Recently in the Impact events Category


The asteroid that slammed into the ocean off Mexico 66 million years ago and killed off the dinosaurs probably rang the Earth like a bell, triggering volcanic eruptions around the globe that may have contributed to the devastation, according to a team of University of California, Berkeley, geophysicists.

Research by New York University Biology Professor Michael Rampino concludes that Earth's infrequent but predictable path around and through our Galaxy's disc may have a direct and significant effect on geological and biological phenomena occurring on Earth.

At least 5 mass extinction events have profoundly changed the history of life on Earth. But a new study led by researchers at the University of Gothenburg shows that plants have been very resilient to those events.

Rock soil droplets formed by heating most likely came from Stone Age house fires and not from a disastrous cosmic impact 12,900 years ago, according to new research from the University of California, Davis.

The extinction of the dinosaurs 66 million years ago is thought to have paved the way for mammals to dominate, but a new study shows that many mammals died off alongside the dinosaurs.

Today's atmosphere likely bears little trace of its primordial self: Geochemical evidence suggests that Earth's atmosphere may have been completely obliterated at least twice since its formation more than 4 billion years ago.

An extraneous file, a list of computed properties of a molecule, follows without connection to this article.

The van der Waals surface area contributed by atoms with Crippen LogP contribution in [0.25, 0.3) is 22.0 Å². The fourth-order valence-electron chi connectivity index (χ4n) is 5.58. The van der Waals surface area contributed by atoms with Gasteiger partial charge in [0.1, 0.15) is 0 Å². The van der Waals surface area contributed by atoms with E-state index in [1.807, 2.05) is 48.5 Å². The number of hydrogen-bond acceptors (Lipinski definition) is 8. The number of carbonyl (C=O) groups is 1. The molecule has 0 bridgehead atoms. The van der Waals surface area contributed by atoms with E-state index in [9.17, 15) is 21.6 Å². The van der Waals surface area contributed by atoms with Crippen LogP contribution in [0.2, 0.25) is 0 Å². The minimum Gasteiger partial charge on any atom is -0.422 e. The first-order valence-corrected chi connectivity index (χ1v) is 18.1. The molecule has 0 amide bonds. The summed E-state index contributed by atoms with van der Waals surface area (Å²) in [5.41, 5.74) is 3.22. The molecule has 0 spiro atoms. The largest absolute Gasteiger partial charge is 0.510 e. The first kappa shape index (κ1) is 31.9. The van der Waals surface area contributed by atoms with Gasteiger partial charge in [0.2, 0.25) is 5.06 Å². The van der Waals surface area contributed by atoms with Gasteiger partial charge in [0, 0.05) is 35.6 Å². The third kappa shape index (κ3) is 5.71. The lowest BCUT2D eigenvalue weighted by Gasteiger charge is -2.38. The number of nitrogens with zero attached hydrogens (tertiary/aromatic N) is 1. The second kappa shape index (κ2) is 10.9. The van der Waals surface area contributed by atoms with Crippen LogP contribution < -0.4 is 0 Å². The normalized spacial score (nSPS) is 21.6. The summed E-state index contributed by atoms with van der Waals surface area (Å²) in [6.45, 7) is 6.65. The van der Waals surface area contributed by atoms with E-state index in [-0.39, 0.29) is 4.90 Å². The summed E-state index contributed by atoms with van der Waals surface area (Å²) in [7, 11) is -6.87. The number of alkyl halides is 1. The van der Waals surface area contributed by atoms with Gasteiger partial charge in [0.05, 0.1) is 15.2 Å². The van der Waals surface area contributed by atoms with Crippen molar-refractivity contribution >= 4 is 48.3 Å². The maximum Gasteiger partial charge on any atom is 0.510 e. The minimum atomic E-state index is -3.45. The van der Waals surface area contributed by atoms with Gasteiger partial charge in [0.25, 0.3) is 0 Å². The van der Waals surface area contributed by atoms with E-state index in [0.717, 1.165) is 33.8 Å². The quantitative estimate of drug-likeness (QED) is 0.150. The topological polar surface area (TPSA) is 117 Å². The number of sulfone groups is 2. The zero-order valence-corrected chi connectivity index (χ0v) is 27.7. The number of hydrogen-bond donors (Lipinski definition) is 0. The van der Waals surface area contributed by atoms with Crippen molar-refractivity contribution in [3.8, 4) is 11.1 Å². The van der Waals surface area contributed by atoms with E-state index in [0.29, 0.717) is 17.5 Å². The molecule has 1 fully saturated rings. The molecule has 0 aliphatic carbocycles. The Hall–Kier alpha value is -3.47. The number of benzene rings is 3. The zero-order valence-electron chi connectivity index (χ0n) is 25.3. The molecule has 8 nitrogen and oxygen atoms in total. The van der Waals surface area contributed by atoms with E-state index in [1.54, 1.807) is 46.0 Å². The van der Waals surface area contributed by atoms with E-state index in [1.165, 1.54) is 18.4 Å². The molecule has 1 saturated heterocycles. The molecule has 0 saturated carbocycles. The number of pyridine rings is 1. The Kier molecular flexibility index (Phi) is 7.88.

The cratering record on the Earth and Moon shows that our planet has been exposed to high velocity impacts for much or all of its existence. Some of these craters were produced by the impact of long period comets (LPCs).

A new study from Western University explores the possibility that Earth's earliest life forms may have been cultivated by a meteorite impact event.

Astrobiologists have provided new information about how comets and asteroids could have delivered prebiotic chemical compounds to the early Earth.

In 1980, Alvarez and colleagues proposed that, in the transition from the Cretaceous to Paleogene, a large impactor collided with Earth being the cause of the mass extinction occurred at the limit K/Pg.